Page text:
It’s not the first time 2FA has been hacked, says Stu Sjouwerman, founder and CEO at KnowBe4. “There are at least ten different ways to bypass two-factor authentication,” he explains in an interview with Dark Reading. “They’ve been known about but they aren’t necessarily well-published … most of them are flying under the radar.”
These types of exploits are usually presented as concepts at conferences like Black Hat. Mitnick’s demo puts code into context so people can see how it works. This can be used for any website but an attacker will need to tweak the code depending on how they want to use it.
To show how the exploit can make any site malicious, Sjouwerman sent me an email tailored to look like it came from Kelly Jackson Higgins, reporting a typo in an article of mine:
When I clicked the link, I ultimately ended up on Dark Reading but was first redirected to a site owned by the “attacker” (Sjouwerman). In a real attack scenario, I could have ended up on a truly malicious webpage where the hacker could launch several different attacks and attempt to take over my machine. Sjouwerman sent a screenshot of what he saw while this happened:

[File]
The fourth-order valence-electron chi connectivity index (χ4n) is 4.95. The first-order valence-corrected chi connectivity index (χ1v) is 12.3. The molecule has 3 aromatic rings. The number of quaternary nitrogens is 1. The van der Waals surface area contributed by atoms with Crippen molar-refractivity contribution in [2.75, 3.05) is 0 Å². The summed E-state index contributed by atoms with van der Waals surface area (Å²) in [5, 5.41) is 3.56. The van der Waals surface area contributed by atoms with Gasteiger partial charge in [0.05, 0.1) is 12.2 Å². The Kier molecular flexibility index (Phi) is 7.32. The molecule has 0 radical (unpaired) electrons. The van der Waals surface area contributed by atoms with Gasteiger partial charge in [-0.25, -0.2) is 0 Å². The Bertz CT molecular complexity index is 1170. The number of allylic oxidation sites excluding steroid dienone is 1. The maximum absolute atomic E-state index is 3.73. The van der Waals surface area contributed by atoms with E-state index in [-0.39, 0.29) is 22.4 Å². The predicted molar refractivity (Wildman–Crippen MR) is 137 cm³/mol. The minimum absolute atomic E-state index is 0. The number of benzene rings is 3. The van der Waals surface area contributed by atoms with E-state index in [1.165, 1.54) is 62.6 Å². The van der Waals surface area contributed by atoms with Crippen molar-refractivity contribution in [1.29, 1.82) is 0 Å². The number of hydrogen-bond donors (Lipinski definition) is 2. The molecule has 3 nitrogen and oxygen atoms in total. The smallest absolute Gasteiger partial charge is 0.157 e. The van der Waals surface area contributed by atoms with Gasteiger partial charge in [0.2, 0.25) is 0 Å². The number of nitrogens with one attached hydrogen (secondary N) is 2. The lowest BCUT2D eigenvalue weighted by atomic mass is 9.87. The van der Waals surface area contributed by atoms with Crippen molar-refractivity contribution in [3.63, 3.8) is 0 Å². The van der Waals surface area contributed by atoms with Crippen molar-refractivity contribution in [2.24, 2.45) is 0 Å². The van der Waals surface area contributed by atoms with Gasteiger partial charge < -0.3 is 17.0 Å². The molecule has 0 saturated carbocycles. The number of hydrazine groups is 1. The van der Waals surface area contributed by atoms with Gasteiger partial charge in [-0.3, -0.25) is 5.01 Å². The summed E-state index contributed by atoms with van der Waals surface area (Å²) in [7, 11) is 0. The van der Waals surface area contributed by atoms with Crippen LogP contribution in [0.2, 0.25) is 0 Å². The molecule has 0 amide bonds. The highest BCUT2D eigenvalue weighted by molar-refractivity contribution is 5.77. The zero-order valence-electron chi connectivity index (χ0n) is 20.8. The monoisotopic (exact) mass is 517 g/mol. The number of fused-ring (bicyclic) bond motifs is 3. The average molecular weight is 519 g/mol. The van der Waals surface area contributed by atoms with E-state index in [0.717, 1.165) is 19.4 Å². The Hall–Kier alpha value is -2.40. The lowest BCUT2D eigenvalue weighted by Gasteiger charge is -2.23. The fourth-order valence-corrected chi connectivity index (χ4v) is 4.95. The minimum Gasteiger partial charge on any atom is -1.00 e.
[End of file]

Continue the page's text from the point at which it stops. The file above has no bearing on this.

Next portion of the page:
Event types go from processed, to deferred, to delivered, to opened.
“You need to be a fairly well-versed hacker to do this – to get it set up and have the code actually working,” he notes. This is a one-on-one attack and can’t be scaled to hit a large group of people at the same time. However, once the code works, the attack is fairly simply to pull off.
“You need to have user education and training, that’s a no-brainer, but you also have to conduct simulated phishing attacks,” Mitnick says in his demo.
Sjouwerman emphasizes the importance of putting employees through “new school” security awareness training, as opposed to the “death by PowerPoint” that many employees associate with this type of education. Instead of putting them through presentations, he recommends sending them phishing attacks and conducting online training in the browser.